North of the Mayo Clinic about seven blocks is Silver Lake Park. It’s a nice, tree-filled park that offers a walking/biking path, picnic areas and a small, man-made lake (it was created as a result of a dam on the Zumbro River). Here’s a fact I find interesting: in Minnesota where we have “Land of 10,000 Lakes” as our state nickname, Olmsted County (where Rochester is located) is the only county in the state that does not have a natural lake.

Silver Lake Park is a great place to walk the dog, ride a bike, take a casual walk, jog, rollerblade or just sit and relax. During the summer months, canoes, paddleboats and bicycles are available for rental. Depending on when you visit Silver Lake, you may even be able to watch the Rochester Rowing Club practice.

On the south side of Silver Lake Park and across the street is a large, handicap-accessible playground. I appreciate that there are plenty of places for parents to sit as they watch their children. There is even a picnic shelter right there should you want to pack a lunch or snack. One of the city’s swimming pools is a quick walk across the parking lot from the playground. If you have younger children, it is a great place to spend part of your day.

Approximately six blocks south of Mayo Clinic is Soldiers Field, another park. On the park grounds, you will find a walking path, a golf course, tennis courts, running track, baseball diamond, playground, swimming pool and a Veterans Memorial.

During the summer months, Rochester offers free concerts in the park on Sunday evenings; a weekly summer Market & Music Festival in the downtown area called Thursdays on First and Third; a downtown Art Walk held the first Thursday evening of each month; and a large outdoor farmers’ market (open Saturday mornings) located just a few blocks east of the Mayo Clinic. In June, we have a weeklong celebration (called Rochesterfest) complete with food vendors, events and activities, musical entertainment and a large parade.

Carillon2

Every Wednesday and Friday noon those in the downtown area have an opportunity to hear Mayo Clinic’s Carillon. Performances last around 30 minutes and can be heard from a variety of outdoor locations close to the Plummer Building. After the concert, if you are interested, you can meet at the bronze entrance doors of the Plummer Building to meet the carillonneur. He is happy to answer any questions you might have.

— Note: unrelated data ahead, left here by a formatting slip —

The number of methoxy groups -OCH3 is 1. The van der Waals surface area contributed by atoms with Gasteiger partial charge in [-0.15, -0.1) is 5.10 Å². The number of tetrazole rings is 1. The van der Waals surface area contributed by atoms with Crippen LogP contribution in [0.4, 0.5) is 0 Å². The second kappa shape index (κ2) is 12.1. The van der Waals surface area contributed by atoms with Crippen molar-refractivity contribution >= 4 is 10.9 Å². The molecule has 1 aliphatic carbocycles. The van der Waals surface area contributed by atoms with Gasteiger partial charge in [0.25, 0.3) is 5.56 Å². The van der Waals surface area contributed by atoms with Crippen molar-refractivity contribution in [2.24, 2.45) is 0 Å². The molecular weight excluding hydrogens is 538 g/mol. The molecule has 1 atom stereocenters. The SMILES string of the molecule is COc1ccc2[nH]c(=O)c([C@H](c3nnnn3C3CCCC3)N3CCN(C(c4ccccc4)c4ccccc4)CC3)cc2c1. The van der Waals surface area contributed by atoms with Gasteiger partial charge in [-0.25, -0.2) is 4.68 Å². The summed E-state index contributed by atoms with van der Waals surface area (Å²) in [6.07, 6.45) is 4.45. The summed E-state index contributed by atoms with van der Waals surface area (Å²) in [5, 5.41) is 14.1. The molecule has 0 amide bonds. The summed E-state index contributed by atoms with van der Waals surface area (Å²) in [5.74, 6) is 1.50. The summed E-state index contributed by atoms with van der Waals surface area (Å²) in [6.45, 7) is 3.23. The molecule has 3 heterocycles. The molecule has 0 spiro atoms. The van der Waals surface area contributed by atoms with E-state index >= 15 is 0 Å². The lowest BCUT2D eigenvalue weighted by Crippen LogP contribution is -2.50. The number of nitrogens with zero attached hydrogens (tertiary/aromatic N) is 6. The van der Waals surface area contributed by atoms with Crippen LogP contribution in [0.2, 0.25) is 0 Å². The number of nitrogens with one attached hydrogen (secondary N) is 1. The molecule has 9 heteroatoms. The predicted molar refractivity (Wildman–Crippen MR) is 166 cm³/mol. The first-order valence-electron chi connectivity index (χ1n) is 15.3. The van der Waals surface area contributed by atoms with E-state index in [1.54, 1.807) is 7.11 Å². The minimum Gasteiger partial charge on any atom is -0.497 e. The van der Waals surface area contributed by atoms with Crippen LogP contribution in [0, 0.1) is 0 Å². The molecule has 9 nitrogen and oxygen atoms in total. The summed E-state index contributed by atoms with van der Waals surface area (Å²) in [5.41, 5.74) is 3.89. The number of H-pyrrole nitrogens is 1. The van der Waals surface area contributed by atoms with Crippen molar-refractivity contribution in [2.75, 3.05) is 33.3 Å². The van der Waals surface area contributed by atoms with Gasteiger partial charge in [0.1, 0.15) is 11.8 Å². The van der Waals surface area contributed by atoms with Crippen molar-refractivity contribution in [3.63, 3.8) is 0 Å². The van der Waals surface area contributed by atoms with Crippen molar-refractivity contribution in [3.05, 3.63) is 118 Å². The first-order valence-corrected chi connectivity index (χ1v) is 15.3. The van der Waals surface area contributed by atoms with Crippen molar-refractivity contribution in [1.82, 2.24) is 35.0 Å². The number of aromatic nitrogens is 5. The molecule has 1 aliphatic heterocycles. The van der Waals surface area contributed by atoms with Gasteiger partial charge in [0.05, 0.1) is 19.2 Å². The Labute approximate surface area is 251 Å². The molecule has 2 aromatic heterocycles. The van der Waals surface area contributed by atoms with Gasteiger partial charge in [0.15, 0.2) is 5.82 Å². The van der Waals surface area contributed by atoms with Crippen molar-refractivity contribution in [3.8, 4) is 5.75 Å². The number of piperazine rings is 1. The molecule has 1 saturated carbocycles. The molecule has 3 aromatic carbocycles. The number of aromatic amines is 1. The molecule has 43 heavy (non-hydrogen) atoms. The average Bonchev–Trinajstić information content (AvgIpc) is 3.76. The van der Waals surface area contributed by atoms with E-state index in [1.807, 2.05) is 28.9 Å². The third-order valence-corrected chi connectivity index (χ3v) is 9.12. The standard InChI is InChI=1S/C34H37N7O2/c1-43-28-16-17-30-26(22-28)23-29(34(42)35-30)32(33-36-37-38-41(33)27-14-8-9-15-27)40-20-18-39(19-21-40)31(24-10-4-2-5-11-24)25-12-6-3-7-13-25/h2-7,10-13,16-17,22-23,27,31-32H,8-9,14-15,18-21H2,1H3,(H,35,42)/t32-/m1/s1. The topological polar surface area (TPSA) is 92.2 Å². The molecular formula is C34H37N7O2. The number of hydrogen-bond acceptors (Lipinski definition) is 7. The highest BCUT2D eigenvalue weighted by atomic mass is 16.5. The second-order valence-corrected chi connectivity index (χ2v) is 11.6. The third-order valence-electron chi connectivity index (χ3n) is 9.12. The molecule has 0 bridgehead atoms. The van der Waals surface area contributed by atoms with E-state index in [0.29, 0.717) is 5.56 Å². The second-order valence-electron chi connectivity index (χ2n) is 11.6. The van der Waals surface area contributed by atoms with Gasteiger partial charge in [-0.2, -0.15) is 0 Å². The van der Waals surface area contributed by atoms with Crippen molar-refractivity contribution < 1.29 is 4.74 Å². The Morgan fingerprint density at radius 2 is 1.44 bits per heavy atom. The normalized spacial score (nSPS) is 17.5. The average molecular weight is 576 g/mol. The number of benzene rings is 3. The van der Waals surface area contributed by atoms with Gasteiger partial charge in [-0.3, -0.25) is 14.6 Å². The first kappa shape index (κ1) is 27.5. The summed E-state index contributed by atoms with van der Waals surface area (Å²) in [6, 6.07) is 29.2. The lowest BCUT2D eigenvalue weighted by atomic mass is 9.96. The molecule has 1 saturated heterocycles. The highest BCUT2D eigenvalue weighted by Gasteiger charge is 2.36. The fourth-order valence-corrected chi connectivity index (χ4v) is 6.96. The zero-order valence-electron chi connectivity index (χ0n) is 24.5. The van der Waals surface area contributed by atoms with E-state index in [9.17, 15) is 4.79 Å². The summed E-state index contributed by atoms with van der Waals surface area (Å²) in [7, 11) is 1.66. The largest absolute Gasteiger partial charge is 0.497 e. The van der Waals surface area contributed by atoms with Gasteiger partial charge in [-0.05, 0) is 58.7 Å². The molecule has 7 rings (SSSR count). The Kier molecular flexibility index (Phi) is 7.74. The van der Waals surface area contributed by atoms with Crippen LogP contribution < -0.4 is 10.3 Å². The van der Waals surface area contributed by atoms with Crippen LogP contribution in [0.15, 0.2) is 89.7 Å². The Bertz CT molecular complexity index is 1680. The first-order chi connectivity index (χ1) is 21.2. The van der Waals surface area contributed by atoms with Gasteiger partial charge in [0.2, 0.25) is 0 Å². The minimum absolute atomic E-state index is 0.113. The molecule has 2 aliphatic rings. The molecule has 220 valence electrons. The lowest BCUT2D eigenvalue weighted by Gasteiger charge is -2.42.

During early October, Mayo Clinic celebrates Heritage Days. This weeklong celebration is a way to share and remember Mayo’s history. If you are on the clinic campus during that week, feel free to check out the displays, listen to the noon-time entertainment and attend the ice cream social on Annenberg Plaza.

One of my favorite features of downtown Rochester is the pedestrian subway and skyway system that encompasses much of downtown. It’s how I go from building to building on the downtown campus on rainy and snowy days. Many of the downtown hotels are connected to either the subway or skyway. If you would like to enjoy a climate-controlled walk to your next appointment, to your hotel, to your next class, to one of the shops in the downtown area, or to get a bite to eat, consider using the subways/skyways.

For those who have the time and want to explore beyond Rochester, consider visiting the Twin Cities. The metropolitan area is only a 75 minute drive north of Rochester and is home to the Mall of America; numerous professional sports teams (Skol Vikings!); the Minnesota Zoo; Adventures Aquarium, under the Mall of America; Fort Snelling; and many professional theaters, including the world-renown Guthrie Theater…to name but a few places you could visit.

If you have any questions about Rochester or your visit while at the Mayo Clinic, do not hesitate to ask an employee or one of Mayo’s many volunteers. Our volunteers are stationed at key locations throughout the campus and are easily identified by the royal blue jackets or vests they wear.

For your convenience, here is a link to a map of the downtown Rochester campus showing the subways and skyways: http://www.mayoclinic.org/mcitems/mc1600-mc1699/mc1663-14.pdf

Barbara Sorensen is a communications consultant in the Department of Public Affairs, Mayo Clinic

Add to FacebookAdd to DiggAdd to Del.icio.usAdd to StumbleuponAdd to RedditAdd to BlinklistAdd to TwitterAdd to TechnoratiAdd to FurlAdd to Newsvine

Contact Us · Privacy Policy